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Introduction; Review of Random Variables

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Probability   ::   Set Theory   ::   Definition   ::   Conditional   ::   Random   ::   Distribution   ::   R.V.S.

Distribution functions

The cumulative distribution function (cdf) of an r.v. $X$ is defined for each $a \in \Rbb$ as

F_X(a) &= P(X \leq a)\\
& = P(\{\omega \in ...
...ert X(\omega) \leq a\}) \\
&= P_X((-\infty,a])

Properties of cdf:
  1. $F_X$ is non-decreasing: If $a < b$ then $F_X(a) \leq F_X(b)$ .
  2. $\lim_{a\rightarrow \infty} F_X(a) = 1$
  3. $\lim_{a \rightarrow -\infty} F_X(a) = 0.$
  4. $F_X$ is right-continuous: $\lim_{b \rightarrow a^+} F_X(b) = F_X(a)$ .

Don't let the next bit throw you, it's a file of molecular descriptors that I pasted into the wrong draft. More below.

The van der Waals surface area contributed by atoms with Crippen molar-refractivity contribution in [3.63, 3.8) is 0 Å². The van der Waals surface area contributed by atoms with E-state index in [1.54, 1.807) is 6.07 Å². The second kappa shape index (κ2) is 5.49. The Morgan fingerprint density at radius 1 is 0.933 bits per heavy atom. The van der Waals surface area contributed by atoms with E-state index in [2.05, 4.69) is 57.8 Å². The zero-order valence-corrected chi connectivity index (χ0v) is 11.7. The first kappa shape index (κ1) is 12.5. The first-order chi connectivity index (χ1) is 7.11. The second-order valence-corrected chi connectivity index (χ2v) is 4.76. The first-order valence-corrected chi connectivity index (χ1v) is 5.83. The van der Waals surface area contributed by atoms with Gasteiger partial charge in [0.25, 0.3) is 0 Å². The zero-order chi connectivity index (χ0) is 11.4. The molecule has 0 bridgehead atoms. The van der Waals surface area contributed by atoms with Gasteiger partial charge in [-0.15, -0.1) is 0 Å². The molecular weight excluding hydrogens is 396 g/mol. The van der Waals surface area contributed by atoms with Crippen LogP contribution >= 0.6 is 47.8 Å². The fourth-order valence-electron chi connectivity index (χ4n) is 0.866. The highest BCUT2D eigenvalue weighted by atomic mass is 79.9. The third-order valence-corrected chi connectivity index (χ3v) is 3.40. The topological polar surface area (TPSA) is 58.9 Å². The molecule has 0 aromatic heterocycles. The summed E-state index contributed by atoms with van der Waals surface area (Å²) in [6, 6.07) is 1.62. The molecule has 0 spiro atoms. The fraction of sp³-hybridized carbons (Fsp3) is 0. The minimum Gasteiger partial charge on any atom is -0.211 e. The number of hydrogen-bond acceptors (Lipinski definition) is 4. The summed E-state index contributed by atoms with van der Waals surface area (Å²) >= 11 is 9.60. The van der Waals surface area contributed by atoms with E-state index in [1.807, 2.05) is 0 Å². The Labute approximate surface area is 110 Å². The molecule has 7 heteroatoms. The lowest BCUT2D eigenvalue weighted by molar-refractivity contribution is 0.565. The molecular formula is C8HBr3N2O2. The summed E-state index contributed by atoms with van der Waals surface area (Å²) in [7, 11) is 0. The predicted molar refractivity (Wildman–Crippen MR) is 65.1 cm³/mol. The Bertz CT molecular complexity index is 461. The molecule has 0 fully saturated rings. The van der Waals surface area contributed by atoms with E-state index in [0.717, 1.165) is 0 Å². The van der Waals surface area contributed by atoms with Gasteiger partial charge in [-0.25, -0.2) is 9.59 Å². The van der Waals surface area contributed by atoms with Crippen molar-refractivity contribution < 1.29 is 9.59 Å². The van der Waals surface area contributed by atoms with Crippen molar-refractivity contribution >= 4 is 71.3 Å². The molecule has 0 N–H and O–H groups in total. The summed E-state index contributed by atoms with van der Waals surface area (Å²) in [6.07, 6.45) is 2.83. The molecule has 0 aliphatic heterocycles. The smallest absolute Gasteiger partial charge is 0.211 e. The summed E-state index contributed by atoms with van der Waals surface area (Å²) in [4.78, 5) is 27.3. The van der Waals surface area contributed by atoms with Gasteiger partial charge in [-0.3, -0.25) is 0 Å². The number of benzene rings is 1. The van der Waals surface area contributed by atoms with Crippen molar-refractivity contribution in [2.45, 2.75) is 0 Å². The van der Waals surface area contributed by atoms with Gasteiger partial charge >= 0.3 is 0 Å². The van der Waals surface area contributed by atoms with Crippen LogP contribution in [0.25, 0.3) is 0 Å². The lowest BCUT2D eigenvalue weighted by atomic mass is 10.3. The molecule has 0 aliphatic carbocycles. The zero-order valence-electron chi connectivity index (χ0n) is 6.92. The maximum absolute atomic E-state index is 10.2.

Draw "typical'' picture.

These four properties completely characterize the family of cdfs on the real line. Any function which satisfies these has a corresponding probability distribution.

  1. For $b > a$ : $P(a < X \leq b) = F_X(b) - F_X(a)$ .
  2. $P(X=a_0) = F_X(a_0) - \lim_{a\rightarrow a_0^-} F_x(a)$ . Thus, if $F_X$ is continuous at $a_0$ , $P(X=a_0) = 0$ .
From these properties, we can assign probabilities to all intervals from knowledge of the cdf. Thus we can extend this to all Borel sets.

Thus $F_X$ determines a unique probability distribution on $(\Rbb,\Bc)$ , so $F_X$ and $P_X$ are uniquely related.

Copyright 2008, by the Contributing Authors. Cite/attribute Resource . admin. (2006, May 31). Introduction; Review of Random Variables. Retrieved January 07, 2011, from Free Online Course Materials — USU OpenCourseWare Web site: This work is licensed under a Creative Commons License Creative Commons License